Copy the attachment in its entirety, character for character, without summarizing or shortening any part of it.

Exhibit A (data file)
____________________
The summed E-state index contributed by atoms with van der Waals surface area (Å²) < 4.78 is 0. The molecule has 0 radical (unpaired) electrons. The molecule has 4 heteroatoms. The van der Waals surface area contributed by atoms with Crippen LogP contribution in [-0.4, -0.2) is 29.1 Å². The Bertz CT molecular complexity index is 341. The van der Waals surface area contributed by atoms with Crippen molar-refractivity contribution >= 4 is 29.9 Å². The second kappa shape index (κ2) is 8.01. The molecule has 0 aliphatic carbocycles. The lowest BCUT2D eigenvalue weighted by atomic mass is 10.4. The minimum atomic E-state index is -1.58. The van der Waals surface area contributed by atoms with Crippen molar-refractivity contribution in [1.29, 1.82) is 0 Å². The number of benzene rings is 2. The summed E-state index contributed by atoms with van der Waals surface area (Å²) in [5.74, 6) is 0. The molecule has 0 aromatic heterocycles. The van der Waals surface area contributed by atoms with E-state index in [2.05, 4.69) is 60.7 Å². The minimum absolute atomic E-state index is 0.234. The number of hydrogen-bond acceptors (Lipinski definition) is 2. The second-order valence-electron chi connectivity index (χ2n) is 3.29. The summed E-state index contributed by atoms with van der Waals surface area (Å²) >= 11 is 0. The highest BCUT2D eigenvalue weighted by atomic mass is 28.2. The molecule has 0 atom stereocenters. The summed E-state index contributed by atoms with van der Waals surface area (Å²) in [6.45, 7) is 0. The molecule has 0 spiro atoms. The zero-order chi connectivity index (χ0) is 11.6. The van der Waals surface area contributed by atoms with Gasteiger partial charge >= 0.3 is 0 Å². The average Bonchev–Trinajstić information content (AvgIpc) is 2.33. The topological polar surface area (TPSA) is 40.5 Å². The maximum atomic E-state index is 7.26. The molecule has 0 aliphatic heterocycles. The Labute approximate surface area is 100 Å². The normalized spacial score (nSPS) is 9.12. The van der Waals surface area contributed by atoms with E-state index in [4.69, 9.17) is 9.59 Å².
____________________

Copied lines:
The summed E-state index contributed by atoms with van der Waals surface area (Å²) < 4.78 is 0. The molecule has 0 radical (unpaired) electrons. The molecule has 4 heteroatoms. The van der Waals surface area contributed by atoms with Crippen LogP contribution in [-0.4, -0.2) is 29.1 Å². The Bertz CT molecular complexity index is 341. The van der Waals surface area contributed by atoms with Crippen molar-refractivity contribution >= 4 is 29.9 Å². The second kappa shape index (κ2) is 8.01. The molecule has 0 aliphatic carbocycles. The lowest BCUT2D eigenvalue weighted by atomic mass is 10.4. The minimum atomic E-state index is -1.58. The van der Waals surface area contributed by atoms with Crippen molar-refractivity contribution in [1.29, 1.82) is 0 Å². The number of benzene rings is 2. The summed E-state index contributed by atoms with van der Waals surface area (Å²) in [5.74, 6) is 0. The molecule has 0 aromatic heterocycles. The van der Waals surface area contributed by atoms with E-state index in [2.05, 4.69) is 60.7 Å². The minimum absolute atomic E-state index is 0.234. The number of hydrogen-bond acceptors (Lipinski definition) is 2. The second-order valence-electron chi connectivity index (χ2n) is 3.29. The summed E-state index contributed by atoms with van der Waals surface area (Å²) >= 11 is 0. The highest BCUT2D eigenvalue weighted by atomic mass is 28.2. The molecule has 0 atom stereocenters. The summed E-state index contributed by atoms with van der Waals surface area (Å²) in [6.45, 7) is 0. The molecule has 0 spiro atoms. The zero-order chi connectivity index (χ0) is 11.6. The van der Waals surface area contributed by atoms with Gasteiger partial charge >= 0.3 is 0 Å². The average Bonchev–Trinajstić information content (AvgIpc) is 2.33. The topological polar surface area (TPSA) is 40.5 Å². The maximum atomic E-state index is 7.26. The molecule has 0 aliphatic heterocycles. The Labute approximate surface area is 100 Å². The normalized spacial score (nSPS) is 9.12. The van der Waals surface area contributed by atoms with E-state index in [4.69, 9.17) is 9.59 Å².